My childhood, if not 100% exactly then close enough for DIScomfort. Yes, alcoholism at home, and yes kids who tormented and used words like fag and queer long before I was prepared to come to grips with that in myself. And I feared people. Ironically, the people I most love to be with now--outgoing, masculine, successful and powerful [gay] men--were the ones who most intimidated me when I was growing up and left me tongue-tied. Thankfully, those days ended or I might well have bowed out of the scene with a rope or pills or whatever.

pacalaga said...

Dude, I would have been your friend in grade school. Or at least followed you around annoying you, trying to be your friend until you finally gave up because I wasn't going away. 'Course, I was odd enough that you might have been beaten up for your association with me, so it would have been a wash...

Sin said...

This isn't being shy. This is dignity and self-possession. I, on the other hand, am a mess as soon as I'm on my twelfth martini.

I know what you mean about puberty. I subsumed it by having sex with the gardener instead though, and consoling myself with the thought that I was so far ahead of the sexual bell-curve than anyone else my age, that no 11 or 12 (or 13, 14, 15 etc. etc.) year-olds could possibly give me shit.

Amazingly enough, they didn't, after I ripped them a new asshole verbally once or twice. But I suspect that high-school in Pakistan was (and is) substantially different from high-school in the US.

Baron Scarpia said...

I was relentlessly tormented at school, so I know where you're coming from about the shyness. (I've no doubt that some others had it worse than me, but it was still pretty damned bad) The odd thing is that I STILL haven't completely got over it; every time I introduce myself to strangers it's a real effort. I instinctively think they're going to end up attacking me on some level.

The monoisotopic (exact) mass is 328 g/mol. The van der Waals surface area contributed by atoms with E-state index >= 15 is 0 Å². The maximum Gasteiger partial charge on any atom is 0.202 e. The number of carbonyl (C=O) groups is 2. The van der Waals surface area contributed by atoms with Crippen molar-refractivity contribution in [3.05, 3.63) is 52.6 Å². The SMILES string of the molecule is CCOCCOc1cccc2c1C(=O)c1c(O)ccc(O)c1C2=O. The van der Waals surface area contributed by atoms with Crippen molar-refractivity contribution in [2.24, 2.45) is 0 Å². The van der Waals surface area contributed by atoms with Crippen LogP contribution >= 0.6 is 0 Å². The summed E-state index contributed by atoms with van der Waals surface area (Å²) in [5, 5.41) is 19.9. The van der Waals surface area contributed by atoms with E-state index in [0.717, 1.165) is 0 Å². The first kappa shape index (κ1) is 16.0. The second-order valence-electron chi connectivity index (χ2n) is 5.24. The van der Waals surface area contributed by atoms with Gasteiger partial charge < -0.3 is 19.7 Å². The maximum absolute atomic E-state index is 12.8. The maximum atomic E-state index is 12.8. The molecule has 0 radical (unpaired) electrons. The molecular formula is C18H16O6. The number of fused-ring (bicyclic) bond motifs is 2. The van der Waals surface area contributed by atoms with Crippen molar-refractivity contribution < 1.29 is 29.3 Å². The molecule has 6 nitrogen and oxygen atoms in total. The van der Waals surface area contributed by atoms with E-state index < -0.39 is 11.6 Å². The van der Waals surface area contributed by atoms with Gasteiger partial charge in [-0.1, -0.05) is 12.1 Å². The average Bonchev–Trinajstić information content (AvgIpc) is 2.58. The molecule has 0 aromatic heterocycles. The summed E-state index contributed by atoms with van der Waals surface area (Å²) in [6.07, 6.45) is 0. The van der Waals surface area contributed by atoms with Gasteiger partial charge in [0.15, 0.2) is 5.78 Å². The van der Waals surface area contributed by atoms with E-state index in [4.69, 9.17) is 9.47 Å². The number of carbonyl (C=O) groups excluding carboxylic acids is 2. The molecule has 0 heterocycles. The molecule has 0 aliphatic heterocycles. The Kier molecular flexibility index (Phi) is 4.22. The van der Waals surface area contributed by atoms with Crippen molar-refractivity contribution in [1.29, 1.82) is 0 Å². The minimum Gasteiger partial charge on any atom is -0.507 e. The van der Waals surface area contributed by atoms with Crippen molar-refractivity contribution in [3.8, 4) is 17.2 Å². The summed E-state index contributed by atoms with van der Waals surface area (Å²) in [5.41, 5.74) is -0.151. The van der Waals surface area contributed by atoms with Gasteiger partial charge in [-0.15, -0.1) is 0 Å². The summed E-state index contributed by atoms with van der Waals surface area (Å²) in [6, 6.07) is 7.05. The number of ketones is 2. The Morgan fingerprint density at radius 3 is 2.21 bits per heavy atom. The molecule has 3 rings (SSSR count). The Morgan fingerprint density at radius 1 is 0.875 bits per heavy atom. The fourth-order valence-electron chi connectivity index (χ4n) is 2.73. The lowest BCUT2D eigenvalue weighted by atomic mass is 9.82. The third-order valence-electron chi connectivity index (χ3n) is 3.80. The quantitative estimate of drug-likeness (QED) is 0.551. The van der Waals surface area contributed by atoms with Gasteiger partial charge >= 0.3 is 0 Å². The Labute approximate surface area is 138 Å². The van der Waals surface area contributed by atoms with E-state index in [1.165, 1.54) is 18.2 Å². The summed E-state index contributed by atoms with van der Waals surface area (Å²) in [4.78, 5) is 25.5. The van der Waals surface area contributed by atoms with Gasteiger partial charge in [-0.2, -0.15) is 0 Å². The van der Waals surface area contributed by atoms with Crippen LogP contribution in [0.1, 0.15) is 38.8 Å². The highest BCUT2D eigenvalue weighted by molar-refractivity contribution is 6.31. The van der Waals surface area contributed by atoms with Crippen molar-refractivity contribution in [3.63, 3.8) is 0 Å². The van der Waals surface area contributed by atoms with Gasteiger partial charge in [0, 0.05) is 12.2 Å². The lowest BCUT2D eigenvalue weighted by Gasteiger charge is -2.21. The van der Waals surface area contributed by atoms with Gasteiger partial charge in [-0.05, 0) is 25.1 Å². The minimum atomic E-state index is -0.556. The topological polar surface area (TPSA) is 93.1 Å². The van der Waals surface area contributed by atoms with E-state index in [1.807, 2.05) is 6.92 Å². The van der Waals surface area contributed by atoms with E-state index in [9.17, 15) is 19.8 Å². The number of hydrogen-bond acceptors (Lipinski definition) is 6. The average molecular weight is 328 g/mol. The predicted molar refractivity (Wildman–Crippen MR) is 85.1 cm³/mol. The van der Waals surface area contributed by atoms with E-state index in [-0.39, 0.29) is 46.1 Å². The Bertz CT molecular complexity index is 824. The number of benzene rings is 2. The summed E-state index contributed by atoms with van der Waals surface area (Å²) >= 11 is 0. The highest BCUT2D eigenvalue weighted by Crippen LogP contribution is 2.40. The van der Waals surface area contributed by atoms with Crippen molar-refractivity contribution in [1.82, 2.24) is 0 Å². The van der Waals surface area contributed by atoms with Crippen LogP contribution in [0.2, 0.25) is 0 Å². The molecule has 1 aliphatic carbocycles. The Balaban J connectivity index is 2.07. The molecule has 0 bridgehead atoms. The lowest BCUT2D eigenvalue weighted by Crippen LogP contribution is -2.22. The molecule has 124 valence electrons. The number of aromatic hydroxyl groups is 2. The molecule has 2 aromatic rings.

Artistic Soul said...

You're probably just introverted. I had the same trouble when I was younger, and I love the use of Vietnam to describe adolescence. I wonder if I could use that in an essay...hmmm...

I got my package!!! Thanks - totally made my day. I can't wait to load the playlist to my IPod - should do that now!

Cooper said...

I was paralysingly shy when I was a kid ... still am in some ways, although perhaps quiet is more an apropriate word now. Like you, the largeness of the group is directly proportionate to my shyness. During my school years, apart from my best friend, all my friends were girls. I was teased more about my family situation and not having a father than anything else.

Thinking of the 12 year old, lonely, blue hoodie clad you, breaks my heart. How beautiful that you've been able to integrate that pain into the compassionate, acutely socially just man you are now.

squadratomagico said...

Did you have a wicked sense of humor back then, too? Your blog is so eloquent and wry, I have a hard time picturing the person behind it as silent.

Marlan said...

Shyness can be considered sexy, if handled correctly.

Signalite said...

I tried to compensate for shyness in high school by giving out random indepth knowledge of Disney films to anyone who would listen. On second thought, I'm not sure that actually helped my social life either.

Sarah said...